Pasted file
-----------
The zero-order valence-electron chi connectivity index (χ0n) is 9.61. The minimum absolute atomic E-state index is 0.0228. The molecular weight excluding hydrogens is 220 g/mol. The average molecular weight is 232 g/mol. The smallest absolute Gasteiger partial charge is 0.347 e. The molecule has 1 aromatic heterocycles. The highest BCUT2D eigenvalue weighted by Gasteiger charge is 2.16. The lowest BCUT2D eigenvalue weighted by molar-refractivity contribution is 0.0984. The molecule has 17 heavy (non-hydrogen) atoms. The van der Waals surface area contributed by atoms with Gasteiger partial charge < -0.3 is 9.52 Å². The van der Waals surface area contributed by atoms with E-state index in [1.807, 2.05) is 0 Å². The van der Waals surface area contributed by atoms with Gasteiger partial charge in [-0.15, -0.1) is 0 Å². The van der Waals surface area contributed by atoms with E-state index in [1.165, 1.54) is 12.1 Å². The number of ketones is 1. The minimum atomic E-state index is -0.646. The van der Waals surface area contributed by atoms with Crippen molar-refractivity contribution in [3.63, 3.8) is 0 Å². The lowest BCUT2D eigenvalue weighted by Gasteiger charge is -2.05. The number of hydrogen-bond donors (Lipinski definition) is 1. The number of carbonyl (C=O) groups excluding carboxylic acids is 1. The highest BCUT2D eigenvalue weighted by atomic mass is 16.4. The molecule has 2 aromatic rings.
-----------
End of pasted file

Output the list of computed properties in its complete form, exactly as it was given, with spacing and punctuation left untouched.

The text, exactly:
The zero-order valence-electron chi connectivity index (χ0n) is 9.61. The minimum absolute atomic E-state index is 0.0228. The molecular weight excluding hydrogens is 220 g/mol. The average molecular weight is 232 g/mol. The smallest absolute Gasteiger partial charge is 0.347 e. The molecule has 1 aromatic heterocycles. The highest BCUT2D eigenvalue weighted by Gasteiger charge is 2.16. The lowest BCUT2D eigenvalue weighted by molar-refractivity contribution is 0.0984. The molecule has 17 heavy (non-hydrogen) atoms. The van der Waals surface area contributed by atoms with Gasteiger partial charge < -0.3 is 9.52 Å². The van der Waals surface area contributed by atoms with E-state index in [1.807, 2.05) is 0 Å². The van der Waals surface area contributed by atoms with Gasteiger partial charge in [-0.15, -0.1) is 0 Å². The van der Waals surface area contributed by atoms with E-state index in [1.165, 1.54) is 12.1 Å². The number of ketones is 1. The minimum atomic E-state index is -0.646. The van der Waals surface area contributed by atoms with Crippen molar-refractivity contribution in [3.63, 3.8) is 0 Å². The lowest BCUT2D eigenvalue weighted by Gasteiger charge is -2.05. The number of hydrogen-bond donors (Lipinski definition) is 1. The number of carbonyl (C=O) groups excluding carboxylic acids is 1. The highest BCUT2D eigenvalue weighted by atomic mass is 16.4. The molecule has 2 aromatic rings.